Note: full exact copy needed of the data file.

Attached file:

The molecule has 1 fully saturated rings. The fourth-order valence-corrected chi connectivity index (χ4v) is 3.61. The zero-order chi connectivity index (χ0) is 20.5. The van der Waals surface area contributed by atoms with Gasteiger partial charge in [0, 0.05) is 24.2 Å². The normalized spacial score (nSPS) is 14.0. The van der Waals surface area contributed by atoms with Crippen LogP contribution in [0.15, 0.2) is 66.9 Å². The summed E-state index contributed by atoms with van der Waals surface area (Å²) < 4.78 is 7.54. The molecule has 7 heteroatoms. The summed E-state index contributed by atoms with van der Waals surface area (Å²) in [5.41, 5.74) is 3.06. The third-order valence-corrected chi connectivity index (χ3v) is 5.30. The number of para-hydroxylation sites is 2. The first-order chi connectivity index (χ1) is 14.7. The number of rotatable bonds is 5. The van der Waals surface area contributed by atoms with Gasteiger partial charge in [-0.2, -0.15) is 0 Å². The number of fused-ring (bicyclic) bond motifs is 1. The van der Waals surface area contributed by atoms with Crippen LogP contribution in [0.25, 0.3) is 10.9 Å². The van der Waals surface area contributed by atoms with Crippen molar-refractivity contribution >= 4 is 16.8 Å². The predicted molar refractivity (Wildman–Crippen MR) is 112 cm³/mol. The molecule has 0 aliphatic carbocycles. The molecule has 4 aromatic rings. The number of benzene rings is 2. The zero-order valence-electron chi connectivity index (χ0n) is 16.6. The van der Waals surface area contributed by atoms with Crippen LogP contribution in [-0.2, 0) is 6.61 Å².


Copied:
The molecule has 1 fully saturated rings. The fourth-order valence-corrected chi connectivity index (χ4v) is 3.61. The zero-order chi connectivity index (χ0) is 20.5. The van der Waals surface area contributed by atoms with Gasteiger partial charge in [0, 0.05) is 24.2 Å². The normalized spacial score (nSPS) is 14.0. The van der Waals surface area contributed by atoms with Crippen LogP contribution in [0.15, 0.2) is 66.9 Å². The summed E-state index contributed by atoms with van der Waals surface area (Å²) < 4.78 is 7.54. The molecule has 7 heteroatoms. The summed E-state index contributed by atoms with van der Waals surface area (Å²) in [5.41, 5.74) is 3.06. The third-order valence-corrected chi connectivity index (χ3v) is 5.30. The number of para-hydroxylation sites is 2. The first-order chi connectivity index (χ1) is 14.7. The number of rotatable bonds is 5. The van der Waals surface area contributed by atoms with Gasteiger partial charge in [-0.2, -0.15) is 0 Å². The number of fused-ring (bicyclic) bond motifs is 1. The van der Waals surface area contributed by atoms with Crippen LogP contribution in [0.25, 0.3) is 10.9 Å². The van der Waals surface area contributed by atoms with Crippen molar-refractivity contribution >= 4 is 16.8 Å². The predicted molar refractivity (Wildman–Crippen MR) is 112 cm³/mol. The molecule has 0 aliphatic carbocycles. The molecule has 4 aromatic rings. The number of benzene rings is 2. The zero-order valence-electron chi connectivity index (χ0n) is 16.6. The van der Waals surface area contributed by atoms with Crippen LogP contribution in [-0.2, 0) is 6.61 Å².